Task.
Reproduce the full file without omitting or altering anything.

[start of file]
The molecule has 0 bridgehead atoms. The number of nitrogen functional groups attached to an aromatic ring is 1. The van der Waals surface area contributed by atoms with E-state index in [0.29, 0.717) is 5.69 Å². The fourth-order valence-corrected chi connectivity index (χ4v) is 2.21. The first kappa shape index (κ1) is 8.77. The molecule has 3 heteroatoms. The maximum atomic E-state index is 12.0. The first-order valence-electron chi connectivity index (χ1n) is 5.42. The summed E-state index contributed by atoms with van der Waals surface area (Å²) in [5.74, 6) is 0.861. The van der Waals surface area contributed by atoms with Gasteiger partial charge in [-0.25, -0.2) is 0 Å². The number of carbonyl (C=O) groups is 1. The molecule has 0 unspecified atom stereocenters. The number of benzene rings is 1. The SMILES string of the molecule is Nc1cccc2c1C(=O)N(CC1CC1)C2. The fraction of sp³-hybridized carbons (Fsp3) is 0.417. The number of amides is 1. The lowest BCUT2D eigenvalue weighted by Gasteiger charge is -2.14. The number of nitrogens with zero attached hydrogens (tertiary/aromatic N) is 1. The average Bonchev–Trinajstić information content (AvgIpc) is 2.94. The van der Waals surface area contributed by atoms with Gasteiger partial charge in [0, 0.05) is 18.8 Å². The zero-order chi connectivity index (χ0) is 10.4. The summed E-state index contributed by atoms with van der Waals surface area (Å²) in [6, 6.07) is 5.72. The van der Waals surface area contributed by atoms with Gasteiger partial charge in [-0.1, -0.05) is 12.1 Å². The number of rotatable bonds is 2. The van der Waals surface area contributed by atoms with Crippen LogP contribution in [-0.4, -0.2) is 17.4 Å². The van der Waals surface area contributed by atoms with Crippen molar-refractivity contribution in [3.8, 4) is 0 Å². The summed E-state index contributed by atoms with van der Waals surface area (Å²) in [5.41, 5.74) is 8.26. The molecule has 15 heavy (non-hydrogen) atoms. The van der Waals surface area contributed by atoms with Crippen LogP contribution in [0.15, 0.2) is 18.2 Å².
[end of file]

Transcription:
The molecule has 0 bridgehead atoms. The number of nitrogen functional groups attached to an aromatic ring is 1. The van der Waals surface area contributed by atoms with E-state index in [0.29, 0.717) is 5.69 Å². The fourth-order valence-corrected chi connectivity index (χ4v) is 2.21. The first kappa shape index (κ1) is 8.77. The molecule has 3 heteroatoms. The maximum atomic E-state index is 12.0. The first-order valence-electron chi connectivity index (χ1n) is 5.42. The summed E-state index contributed by atoms with van der Waals surface area (Å²) in [5.74, 6) is 0.861. The van der Waals surface area contributed by atoms with Gasteiger partial charge in [-0.25, -0.2) is 0 Å². The number of carbonyl (C=O) groups is 1. The molecule has 0 unspecified atom stereocenters. The number of benzene rings is 1. The SMILES string of the molecule is Nc1cccc2c1C(=O)N(CC1CC1)C2. The fraction of sp³-hybridized carbons (Fsp3) is 0.417. The number of amides is 1. The lowest BCUT2D eigenvalue weighted by Gasteiger charge is -2.14. The number of nitrogens with zero attached hydrogens (tertiary/aromatic N) is 1. The average Bonchev–Trinajstić information content (AvgIpc) is 2.94. The van der Waals surface area contributed by atoms with Gasteiger partial charge in [0, 0.05) is 18.8 Å². The zero-order chi connectivity index (χ0) is 10.4. The summed E-state index contributed by atoms with van der Waals surface area (Å²) in [6, 6.07) is 5.72. The van der Waals surface area contributed by atoms with Gasteiger partial charge in [-0.1, -0.05) is 12.1 Å². The number of rotatable bonds is 2. The van der Waals surface area contributed by atoms with Crippen LogP contribution in [-0.4, -0.2) is 17.4 Å². The van der Waals surface area contributed by atoms with Crippen molar-refractivity contribution in [3.8, 4) is 0 Å². The summed E-state index contributed by atoms with van der Waals surface area (Å²) in [5.41, 5.74) is 8.26. The molecule has 15 heavy (non-hydrogen) atoms. The van der Waals surface area contributed by atoms with Crippen LogP contribution in [0.15, 0.2) is 18.2 Å².